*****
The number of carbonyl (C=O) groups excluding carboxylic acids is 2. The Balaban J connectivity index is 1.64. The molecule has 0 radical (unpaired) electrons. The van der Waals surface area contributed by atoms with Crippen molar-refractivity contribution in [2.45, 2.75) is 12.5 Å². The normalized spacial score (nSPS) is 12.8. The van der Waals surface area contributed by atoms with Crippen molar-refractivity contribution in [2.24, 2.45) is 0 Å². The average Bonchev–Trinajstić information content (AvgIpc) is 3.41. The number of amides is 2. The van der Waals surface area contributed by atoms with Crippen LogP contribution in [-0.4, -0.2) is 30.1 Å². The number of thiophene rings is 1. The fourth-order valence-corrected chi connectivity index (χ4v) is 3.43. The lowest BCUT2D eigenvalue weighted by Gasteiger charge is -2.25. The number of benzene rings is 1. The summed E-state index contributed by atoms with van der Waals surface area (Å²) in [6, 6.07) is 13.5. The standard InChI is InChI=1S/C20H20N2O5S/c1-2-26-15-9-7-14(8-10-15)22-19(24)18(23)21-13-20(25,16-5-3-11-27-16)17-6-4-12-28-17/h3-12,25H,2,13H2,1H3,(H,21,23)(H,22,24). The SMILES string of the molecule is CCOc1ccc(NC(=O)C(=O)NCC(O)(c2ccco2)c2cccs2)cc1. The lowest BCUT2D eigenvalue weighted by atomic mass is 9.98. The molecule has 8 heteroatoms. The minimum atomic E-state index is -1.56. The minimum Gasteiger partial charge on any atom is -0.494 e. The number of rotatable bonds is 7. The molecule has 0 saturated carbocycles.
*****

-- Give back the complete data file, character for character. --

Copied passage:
The number of carbonyl (C=O) groups excluding carboxylic acids is 2. The Balaban J connectivity index is 1.64. The molecule has 0 radical (unpaired) electrons. The van der Waals surface area contributed by atoms with Crippen molar-refractivity contribution in [2.45, 2.75) is 12.5 Å². The normalized spacial score (nSPS) is 12.8. The van der Waals surface area contributed by atoms with Crippen molar-refractivity contribution in [2.24, 2.45) is 0 Å². The average Bonchev–Trinajstić information content (AvgIpc) is 3.41. The number of amides is 2. The van der Waals surface area contributed by atoms with Crippen LogP contribution in [-0.4, -0.2) is 30.1 Å². The number of thiophene rings is 1. The fourth-order valence-corrected chi connectivity index (χ4v) is 3.43. The lowest BCUT2D eigenvalue weighted by Gasteiger charge is -2.25. The number of benzene rings is 1. The summed E-state index contributed by atoms with van der Waals surface area (Å²) in [6, 6.07) is 13.5. The standard InChI is InChI=1S/C20H20N2O5S/c1-2-26-15-9-7-14(8-10-15)22-19(24)18(23)21-13-20(25,16-5-3-11-27-16)17-6-4-12-28-17/h3-12,25H,2,13H2,1H3,(H,21,23)(H,22,24). The SMILES string of the molecule is CCOc1ccc(NC(=O)C(=O)NCC(O)(c2ccco2)c2cccs2)cc1. The lowest BCUT2D eigenvalue weighted by atomic mass is 9.98. The molecule has 8 heteroatoms. The minimum atomic E-state index is -1.56. The minimum Gasteiger partial charge on any atom is -0.494 e. The number of rotatable bonds is 7. The molecule has 0 saturated carbocycles.